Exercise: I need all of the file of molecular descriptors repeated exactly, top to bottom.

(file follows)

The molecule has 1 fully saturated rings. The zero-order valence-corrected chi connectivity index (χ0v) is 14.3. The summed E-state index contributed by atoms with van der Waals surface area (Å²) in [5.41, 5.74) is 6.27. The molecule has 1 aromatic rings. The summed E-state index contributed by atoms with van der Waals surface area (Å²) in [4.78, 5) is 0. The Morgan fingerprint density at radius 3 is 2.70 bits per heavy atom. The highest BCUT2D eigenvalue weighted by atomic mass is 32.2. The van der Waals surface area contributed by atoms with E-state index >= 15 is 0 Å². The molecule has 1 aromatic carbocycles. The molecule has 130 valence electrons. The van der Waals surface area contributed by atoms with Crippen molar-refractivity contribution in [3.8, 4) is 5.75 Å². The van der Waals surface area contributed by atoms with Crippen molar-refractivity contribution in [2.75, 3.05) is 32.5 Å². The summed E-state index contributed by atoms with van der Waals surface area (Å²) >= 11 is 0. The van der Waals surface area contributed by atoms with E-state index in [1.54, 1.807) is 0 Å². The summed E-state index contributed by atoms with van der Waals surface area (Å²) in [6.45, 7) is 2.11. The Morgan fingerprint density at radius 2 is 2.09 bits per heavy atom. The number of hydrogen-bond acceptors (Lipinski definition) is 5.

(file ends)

The molecule has 1 fully saturated rings. The zero-order valence-corrected chi connectivity index (χ0v) is 14.3. The summed E-state index contributed by atoms with van der Waals surface area (Å²) in [5.41, 5.74) is 6.27. The molecule has 1 aromatic rings. The summed E-state index contributed by atoms with van der Waals surface area (Å²) in [4.78, 5) is 0. The Morgan fingerprint density at radius 3 is 2.70 bits per heavy atom. The highest BCUT2D eigenvalue weighted by atomic mass is 32.2. The van der Waals surface area contributed by atoms with E-state index >= 15 is 0 Å². The molecule has 1 aromatic carbocycles. The molecule has 130 valence electrons. The van der Waals surface area contributed by atoms with Crippen molar-refractivity contribution in [3.8, 4) is 5.75 Å². The van der Waals surface area contributed by atoms with Crippen molar-refractivity contribution in [2.75, 3.05) is 32.5 Å². The summed E-state index contributed by atoms with van der Waals surface area (Å²) >= 11 is 0. The van der Waals surface area contributed by atoms with E-state index in [1.54, 1.807) is 0 Å². The summed E-state index contributed by atoms with van der Waals surface area (Å²) in [6.45, 7) is 2.11. The Morgan fingerprint density at radius 2 is 2.09 bits per heavy atom. The number of hydrogen-bond acceptors (Lipinski definition) is 5.